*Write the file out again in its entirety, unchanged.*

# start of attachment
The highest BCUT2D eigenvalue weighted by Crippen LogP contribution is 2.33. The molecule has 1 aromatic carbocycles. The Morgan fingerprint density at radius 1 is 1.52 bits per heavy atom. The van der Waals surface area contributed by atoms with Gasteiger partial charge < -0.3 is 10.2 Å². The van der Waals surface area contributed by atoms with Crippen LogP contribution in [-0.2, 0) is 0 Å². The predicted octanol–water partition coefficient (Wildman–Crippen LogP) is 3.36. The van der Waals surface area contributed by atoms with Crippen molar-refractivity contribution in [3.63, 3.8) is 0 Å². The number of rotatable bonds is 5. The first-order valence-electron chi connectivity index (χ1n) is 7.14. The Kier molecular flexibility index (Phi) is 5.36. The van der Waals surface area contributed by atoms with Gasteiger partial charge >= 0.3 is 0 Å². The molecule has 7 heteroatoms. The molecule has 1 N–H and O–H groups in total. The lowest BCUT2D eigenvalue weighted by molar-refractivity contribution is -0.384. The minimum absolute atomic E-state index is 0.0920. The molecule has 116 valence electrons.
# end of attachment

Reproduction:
The highest BCUT2D eigenvalue weighted by Crippen LogP contribution is 2.33. The molecule has 1 aromatic carbocycles. The Morgan fingerprint density at radius 1 is 1.52 bits per heavy atom. The van der Waals surface area contributed by atoms with Gasteiger partial charge < -0.3 is 10.2 Å². The van der Waals surface area contributed by atoms with Crippen LogP contribution in [-0.2, 0) is 0 Å². The predicted octanol–water partition coefficient (Wildman–Crippen LogP) is 3.36. The van der Waals surface area contributed by atoms with Crippen molar-refractivity contribution in [3.63, 3.8) is 0 Å². The number of rotatable bonds is 5. The first-order valence-electron chi connectivity index (χ1n) is 7.14. The Kier molecular flexibility index (Phi) is 5.36. The van der Waals surface area contributed by atoms with Gasteiger partial charge >= 0.3 is 0 Å². The molecule has 7 heteroatoms. The molecule has 1 N–H and O–H groups in total. The lowest BCUT2D eigenvalue weighted by molar-refractivity contribution is -0.384. The minimum absolute atomic E-state index is 0.0920. The molecule has 116 valence electrons.